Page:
I have included a series of 10-year equity charts for HPQ, INTC, AKAM, CSCO, NOK, RIMM and JNPR. I have purposely excluded AAPL, AMZN, NFLX and DELL. The charts I chose reflect the market collapse in 2008 and rebound in 2009-2010. For discussion purposes I am going to ignore the market melt down induced by the global credit crisis and collapse of LEH in 2008. I am already on record describing what I termed as the catch-up spend post the LEH collapse here and here. As investors and technologists we should not perceive the catch-up spend as a new market cycle or validation of a technology or market strategy. The catch-up spend was a reaction to a market spending contraction – not a new world. I think the catch-up spend might have fooled a few companies into thinking it was the rebirth of their traditional market, when the catch-up spend really had nothing to do with Web 2.0. Let me illustrate this point with a few long term equity charts. Long time readers will know I like weekly charts on a ~10 year time span because I think they filter out the daily noise and help understand the direction of companies when overlaid with important events. On each chart I have inserted an orange scribble line which is my attempt to insert a proxy trend line assuming that the macro credit crisis and catch-up spend events had not occurred and the consumption of technology was allowed to evolve independent of global events. I trying to separate technology trends (i.e. product trends) and technology market evolution (i.e. technology adoption cycles) from outside influences which is the equity component of my Web 2.0 to Web 3.0 thesis.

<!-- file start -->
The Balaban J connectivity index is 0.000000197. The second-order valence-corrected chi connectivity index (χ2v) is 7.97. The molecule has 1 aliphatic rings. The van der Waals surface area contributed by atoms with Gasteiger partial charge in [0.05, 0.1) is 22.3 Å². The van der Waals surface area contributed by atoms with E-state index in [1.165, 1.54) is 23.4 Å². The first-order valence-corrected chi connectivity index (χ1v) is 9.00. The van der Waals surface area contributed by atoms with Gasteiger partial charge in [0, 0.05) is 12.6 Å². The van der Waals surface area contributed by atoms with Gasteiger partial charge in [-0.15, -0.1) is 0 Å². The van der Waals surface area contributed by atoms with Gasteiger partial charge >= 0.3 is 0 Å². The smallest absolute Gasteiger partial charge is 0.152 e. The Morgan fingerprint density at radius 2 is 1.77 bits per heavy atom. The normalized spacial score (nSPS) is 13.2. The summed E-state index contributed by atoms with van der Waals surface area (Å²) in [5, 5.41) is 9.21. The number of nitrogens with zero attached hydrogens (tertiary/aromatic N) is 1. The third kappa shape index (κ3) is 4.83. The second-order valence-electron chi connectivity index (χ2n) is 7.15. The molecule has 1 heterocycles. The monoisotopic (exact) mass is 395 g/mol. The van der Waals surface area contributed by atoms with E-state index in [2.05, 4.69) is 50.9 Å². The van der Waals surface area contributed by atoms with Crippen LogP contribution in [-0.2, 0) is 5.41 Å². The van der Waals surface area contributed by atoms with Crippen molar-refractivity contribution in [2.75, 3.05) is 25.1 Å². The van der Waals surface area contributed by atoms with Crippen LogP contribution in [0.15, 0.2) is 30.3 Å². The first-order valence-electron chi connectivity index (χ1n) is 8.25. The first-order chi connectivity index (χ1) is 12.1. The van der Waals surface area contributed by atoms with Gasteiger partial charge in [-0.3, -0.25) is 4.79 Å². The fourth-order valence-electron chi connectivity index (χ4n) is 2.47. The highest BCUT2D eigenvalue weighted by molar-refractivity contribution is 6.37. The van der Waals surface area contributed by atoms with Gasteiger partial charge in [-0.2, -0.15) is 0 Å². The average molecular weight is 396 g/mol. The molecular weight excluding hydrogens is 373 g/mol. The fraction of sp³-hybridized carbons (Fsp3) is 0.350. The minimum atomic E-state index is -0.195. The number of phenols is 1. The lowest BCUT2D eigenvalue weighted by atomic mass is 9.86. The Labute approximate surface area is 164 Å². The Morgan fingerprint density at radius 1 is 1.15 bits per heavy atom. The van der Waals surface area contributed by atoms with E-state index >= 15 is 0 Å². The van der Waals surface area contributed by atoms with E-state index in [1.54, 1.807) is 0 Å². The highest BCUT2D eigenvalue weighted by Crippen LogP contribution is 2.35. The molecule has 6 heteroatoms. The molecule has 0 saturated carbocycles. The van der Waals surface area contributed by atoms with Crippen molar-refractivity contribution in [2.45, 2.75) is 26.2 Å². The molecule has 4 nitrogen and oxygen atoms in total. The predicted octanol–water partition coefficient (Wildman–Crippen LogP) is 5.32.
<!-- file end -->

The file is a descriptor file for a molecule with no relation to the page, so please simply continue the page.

HPQ: This is an interesting chart when you consider that it is framed by $25B for Compaq in September 2001 and the iPad shipping in January 2010. Assume for moment that the credit crisis did not happen and the chart is down a bit in 2008 and then peaked in 2010. HPQ acquired EDS in 2008. They did this because they were believing in the ongoing propagation of Moore’s Law and the enterprises would consume more network infrastructure and having the ability to influence or control the decision making process in regard to that consumption was a good position. Kind of interesting that the peak in HPQ equity coincided with launch of the iPad, which marks an important transition point for the PC market in the same manner that the iPhone marked a transition point for the mobile device market.